Quick Tips On Writing with Statistics
This handout explains how to write with statistics including quick tips, writing descriptive statistics, writing inferential statistics, and using visuals with statistics.
Last Edited: 2010-04-21 07:46:27
1. Never calculate or use a statistical procedure you don't fully understand. If you need a statistical procedure, and you don't understand it, then you need to consult someone or learn how to do it properly.
2. Never attempt to interpret the results of a statistical procedure you don't fully understand. If you need to interpret a particular statistic, talk with a professional statistician and make sure you understand the proper interpretation. Unlike descriptive statistics, inferential statistics is anything but black and white, there may be several valid interpretations of a given statistic, and you need to be aware of which ones are better under which circumstances.
3. If you are using statistics in a paper, consider your audience. Will they understand the statistics you are using? If not, you may need to explain the procedure that you are using in detail. This is not inappropriate! It is better to include too much information than too little. Depending on your field, this may be done using an appendix, footnotes, or directly in the text.
4. Present as much information as needed so that your reader can make his or her own interpretation of your data. Certainly, your job is to help them interpret your data, but most statistics are used to support a persuasive argument. You need to give your reader enough information that they can reconstruct your argument from your statistics. If you don't give enough information, people will think that you are being deceptive, which can damage your credibility. You can't convince someone of anything if they are convinced that you are misleading them!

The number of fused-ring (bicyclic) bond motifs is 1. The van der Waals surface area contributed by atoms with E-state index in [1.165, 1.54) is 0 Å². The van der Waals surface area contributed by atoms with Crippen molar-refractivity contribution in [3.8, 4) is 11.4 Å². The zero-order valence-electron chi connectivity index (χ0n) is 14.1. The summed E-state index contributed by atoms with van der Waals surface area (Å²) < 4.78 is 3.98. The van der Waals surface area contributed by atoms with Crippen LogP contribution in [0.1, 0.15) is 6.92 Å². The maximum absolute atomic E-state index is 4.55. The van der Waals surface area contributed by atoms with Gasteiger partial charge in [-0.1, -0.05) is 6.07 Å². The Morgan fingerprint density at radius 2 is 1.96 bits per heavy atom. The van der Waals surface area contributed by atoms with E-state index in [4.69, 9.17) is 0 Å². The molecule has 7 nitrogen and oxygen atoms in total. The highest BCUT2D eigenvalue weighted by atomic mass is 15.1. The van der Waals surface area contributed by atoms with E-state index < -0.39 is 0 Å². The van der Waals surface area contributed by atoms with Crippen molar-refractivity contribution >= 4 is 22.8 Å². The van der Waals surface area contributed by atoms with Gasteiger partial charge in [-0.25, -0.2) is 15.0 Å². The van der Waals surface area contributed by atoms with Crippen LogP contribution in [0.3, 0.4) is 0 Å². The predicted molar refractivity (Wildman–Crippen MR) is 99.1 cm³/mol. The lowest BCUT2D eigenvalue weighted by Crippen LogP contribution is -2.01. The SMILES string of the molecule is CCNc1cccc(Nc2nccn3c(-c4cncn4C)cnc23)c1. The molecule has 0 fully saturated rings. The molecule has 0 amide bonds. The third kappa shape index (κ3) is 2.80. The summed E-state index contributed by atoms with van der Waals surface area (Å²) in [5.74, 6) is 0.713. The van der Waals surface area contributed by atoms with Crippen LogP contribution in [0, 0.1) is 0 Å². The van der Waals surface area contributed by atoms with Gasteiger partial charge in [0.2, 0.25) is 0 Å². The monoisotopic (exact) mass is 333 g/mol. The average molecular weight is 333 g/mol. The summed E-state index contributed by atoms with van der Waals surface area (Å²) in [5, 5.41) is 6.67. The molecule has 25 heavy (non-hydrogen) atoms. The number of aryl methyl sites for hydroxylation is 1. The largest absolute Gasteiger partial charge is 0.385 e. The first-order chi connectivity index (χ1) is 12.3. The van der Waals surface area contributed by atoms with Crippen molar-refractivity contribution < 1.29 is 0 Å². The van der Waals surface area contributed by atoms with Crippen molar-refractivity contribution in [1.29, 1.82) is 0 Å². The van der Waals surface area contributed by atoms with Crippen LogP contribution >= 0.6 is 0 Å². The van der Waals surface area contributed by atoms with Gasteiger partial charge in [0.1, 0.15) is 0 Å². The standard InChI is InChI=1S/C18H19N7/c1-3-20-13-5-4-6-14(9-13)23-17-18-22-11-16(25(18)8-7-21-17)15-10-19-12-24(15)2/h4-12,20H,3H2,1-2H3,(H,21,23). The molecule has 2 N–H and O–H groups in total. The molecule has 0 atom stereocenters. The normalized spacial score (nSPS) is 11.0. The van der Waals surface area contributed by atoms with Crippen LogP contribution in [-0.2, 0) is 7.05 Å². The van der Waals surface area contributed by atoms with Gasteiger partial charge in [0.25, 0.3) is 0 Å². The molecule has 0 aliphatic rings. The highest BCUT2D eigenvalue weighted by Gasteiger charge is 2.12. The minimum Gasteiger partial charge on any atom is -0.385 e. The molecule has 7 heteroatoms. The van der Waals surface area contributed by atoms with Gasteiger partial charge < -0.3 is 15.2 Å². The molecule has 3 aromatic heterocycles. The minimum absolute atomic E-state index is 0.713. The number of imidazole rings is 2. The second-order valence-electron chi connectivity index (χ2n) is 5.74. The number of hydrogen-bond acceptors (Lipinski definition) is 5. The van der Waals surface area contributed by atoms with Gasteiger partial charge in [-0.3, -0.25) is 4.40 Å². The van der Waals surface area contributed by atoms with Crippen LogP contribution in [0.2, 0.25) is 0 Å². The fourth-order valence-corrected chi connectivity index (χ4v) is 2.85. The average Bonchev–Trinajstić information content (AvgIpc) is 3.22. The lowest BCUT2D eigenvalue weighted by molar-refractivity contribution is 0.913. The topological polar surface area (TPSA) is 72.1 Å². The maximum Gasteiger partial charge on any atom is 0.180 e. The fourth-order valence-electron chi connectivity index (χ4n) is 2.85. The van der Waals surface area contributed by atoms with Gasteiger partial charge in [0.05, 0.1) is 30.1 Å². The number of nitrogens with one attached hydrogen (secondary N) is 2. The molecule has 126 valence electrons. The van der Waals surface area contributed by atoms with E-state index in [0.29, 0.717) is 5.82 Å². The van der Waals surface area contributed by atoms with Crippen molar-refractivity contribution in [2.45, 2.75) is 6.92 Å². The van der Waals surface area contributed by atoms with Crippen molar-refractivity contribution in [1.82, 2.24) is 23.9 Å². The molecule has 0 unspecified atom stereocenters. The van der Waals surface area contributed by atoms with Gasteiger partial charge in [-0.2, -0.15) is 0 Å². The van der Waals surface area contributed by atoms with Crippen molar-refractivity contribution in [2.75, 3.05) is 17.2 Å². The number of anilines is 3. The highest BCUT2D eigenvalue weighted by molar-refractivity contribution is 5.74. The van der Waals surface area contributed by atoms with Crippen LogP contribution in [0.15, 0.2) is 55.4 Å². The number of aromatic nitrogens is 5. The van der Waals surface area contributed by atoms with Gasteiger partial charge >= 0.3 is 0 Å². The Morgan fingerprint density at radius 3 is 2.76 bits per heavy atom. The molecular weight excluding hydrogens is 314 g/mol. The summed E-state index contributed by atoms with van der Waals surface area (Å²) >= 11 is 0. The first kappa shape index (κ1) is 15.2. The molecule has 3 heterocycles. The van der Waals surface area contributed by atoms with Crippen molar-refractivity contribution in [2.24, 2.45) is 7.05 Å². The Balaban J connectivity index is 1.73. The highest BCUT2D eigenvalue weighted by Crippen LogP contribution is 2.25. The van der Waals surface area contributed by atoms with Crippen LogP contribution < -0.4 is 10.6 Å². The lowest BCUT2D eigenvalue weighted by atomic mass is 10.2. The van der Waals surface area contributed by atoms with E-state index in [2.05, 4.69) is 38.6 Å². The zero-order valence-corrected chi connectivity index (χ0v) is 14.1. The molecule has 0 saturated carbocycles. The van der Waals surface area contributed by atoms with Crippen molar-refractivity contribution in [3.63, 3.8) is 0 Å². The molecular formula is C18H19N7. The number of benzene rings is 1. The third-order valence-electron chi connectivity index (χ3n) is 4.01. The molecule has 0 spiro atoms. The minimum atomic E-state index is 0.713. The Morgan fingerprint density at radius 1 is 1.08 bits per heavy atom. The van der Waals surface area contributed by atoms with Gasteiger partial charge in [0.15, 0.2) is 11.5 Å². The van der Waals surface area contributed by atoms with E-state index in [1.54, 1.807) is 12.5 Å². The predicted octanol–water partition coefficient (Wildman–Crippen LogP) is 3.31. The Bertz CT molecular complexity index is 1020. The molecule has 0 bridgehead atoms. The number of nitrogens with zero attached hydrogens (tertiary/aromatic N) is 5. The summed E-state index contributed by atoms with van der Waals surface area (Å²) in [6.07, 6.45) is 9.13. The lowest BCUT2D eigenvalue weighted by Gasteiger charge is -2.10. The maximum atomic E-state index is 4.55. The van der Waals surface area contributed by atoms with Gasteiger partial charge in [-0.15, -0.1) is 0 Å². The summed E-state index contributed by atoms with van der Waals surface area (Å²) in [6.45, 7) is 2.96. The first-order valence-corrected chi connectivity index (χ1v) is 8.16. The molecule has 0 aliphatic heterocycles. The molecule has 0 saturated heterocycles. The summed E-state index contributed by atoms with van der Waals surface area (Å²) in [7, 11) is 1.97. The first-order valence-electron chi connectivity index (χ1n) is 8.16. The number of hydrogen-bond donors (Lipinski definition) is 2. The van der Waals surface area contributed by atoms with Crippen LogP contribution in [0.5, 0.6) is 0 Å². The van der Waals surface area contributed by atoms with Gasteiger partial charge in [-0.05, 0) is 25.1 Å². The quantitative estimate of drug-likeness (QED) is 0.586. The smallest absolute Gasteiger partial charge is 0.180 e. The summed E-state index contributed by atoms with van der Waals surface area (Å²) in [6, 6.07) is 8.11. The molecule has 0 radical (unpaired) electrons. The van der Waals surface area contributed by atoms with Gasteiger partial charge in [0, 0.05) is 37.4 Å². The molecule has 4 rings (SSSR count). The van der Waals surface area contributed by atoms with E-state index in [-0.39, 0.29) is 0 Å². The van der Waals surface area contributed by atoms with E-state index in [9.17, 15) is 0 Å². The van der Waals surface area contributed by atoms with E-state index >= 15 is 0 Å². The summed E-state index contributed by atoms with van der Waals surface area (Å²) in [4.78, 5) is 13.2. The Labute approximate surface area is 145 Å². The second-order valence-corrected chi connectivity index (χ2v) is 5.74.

5.Use graphics and tables. Statistics can contain a lot of information, and using visuals can display a lot of information in a manner that can be quickly understood. See the section on visuals and statistics for more information.
6. If it's applicable, and you can calculate it, do include some measure of variability; typically this is a standard deviation. Even if you aren;t doing any inferential statistics, this statistic provides excellent information about your data set.
7. Be wary of using statistics from other places that are not peer-reviewed. Popular magazines are notorious for including bad statistics. Often times their 'sample' is a section of people who choose to respond to some online query. Their sample often includes mostly women or mostly men (depending on the magazine) but rarely do they have a good representation from both genders, and many times the magazines imply that the results generalize to the entire population. While some might, many do not. If it's not from a reliable source, then don't use it.
8. Speaking of sources, if you used a statistic, you need to provide your audience with additional information including where the statistic came from. You should be wary of statistics that seem to appear out of nowhere.
- A poor example: The ten largest cities in the U.S. comprised 54% of the total U.S. population.
- A good example: According to the United States Census Bureau, in 2000, the ten largest cities in the U.S. comprised 54% of the total U.S. population.
In the second example, your audience knows exactly where the statistic comes from (if they don't believe your statistic, they can go and check themselves) and it comes from a reputable source (the U.S. Census Bureau).
9. If you calculated a statistic, how did you calculate it? In some fields, you don't need to tell your readers how you calculated some statistics. For example, in psychology, you don't need to explain how you did an ANOVA or a t-test, but in other areas you might need to explain this in more detail.